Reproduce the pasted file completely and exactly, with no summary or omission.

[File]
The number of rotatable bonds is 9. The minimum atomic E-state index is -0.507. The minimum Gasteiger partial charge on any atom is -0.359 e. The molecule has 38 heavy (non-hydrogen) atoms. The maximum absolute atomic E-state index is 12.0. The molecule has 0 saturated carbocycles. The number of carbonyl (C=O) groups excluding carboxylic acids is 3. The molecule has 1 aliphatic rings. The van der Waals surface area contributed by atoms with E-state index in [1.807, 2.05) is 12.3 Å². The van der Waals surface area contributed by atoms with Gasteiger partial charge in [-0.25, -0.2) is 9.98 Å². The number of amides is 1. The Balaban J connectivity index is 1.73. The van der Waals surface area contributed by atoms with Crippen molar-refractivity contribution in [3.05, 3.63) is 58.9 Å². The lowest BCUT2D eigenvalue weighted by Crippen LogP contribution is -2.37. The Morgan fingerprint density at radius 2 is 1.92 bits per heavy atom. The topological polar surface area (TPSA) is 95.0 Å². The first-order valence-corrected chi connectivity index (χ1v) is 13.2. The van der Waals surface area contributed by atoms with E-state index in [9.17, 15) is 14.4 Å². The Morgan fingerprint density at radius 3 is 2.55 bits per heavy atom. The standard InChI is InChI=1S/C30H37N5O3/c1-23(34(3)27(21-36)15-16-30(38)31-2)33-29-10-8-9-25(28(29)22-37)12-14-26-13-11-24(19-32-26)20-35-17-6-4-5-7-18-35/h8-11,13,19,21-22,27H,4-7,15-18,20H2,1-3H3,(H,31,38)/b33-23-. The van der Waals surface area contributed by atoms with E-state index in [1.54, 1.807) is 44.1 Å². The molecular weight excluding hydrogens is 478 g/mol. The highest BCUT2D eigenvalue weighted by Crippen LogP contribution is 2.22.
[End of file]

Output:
The number of rotatable bonds is 9. The minimum atomic E-state index is -0.507. The minimum Gasteiger partial charge on any atom is -0.359 e. The molecule has 38 heavy (non-hydrogen) atoms. The maximum absolute atomic E-state index is 12.0. The molecule has 0 saturated carbocycles. The number of carbonyl (C=O) groups excluding carboxylic acids is 3. The molecule has 1 aliphatic rings. The van der Waals surface area contributed by atoms with E-state index in [1.807, 2.05) is 12.3 Å². The van der Waals surface area contributed by atoms with Gasteiger partial charge in [-0.25, -0.2) is 9.98 Å². The number of amides is 1. The Balaban J connectivity index is 1.73. The van der Waals surface area contributed by atoms with Crippen molar-refractivity contribution in [3.05, 3.63) is 58.9 Å². The lowest BCUT2D eigenvalue weighted by Crippen LogP contribution is -2.37. The Morgan fingerprint density at radius 2 is 1.92 bits per heavy atom. The topological polar surface area (TPSA) is 95.0 Å². The first-order valence-corrected chi connectivity index (χ1v) is 13.2. The van der Waals surface area contributed by atoms with E-state index in [9.17, 15) is 14.4 Å². The Morgan fingerprint density at radius 3 is 2.55 bits per heavy atom. The standard InChI is InChI=1S/C30H37N5O3/c1-23(34(3)27(21-36)15-16-30(38)31-2)33-29-10-8-9-25(28(29)22-37)12-14-26-13-11-24(19-32-26)20-35-17-6-4-5-7-18-35/h8-11,13,19,21-22,27H,4-7,15-18,20H2,1-3H3,(H,31,38)/b33-23-. The van der Waals surface area contributed by atoms with E-state index in [1.54, 1.807) is 44.1 Å². The molecular weight excluding hydrogens is 478 g/mol. The highest BCUT2D eigenvalue weighted by Crippen LogP contribution is 2.22.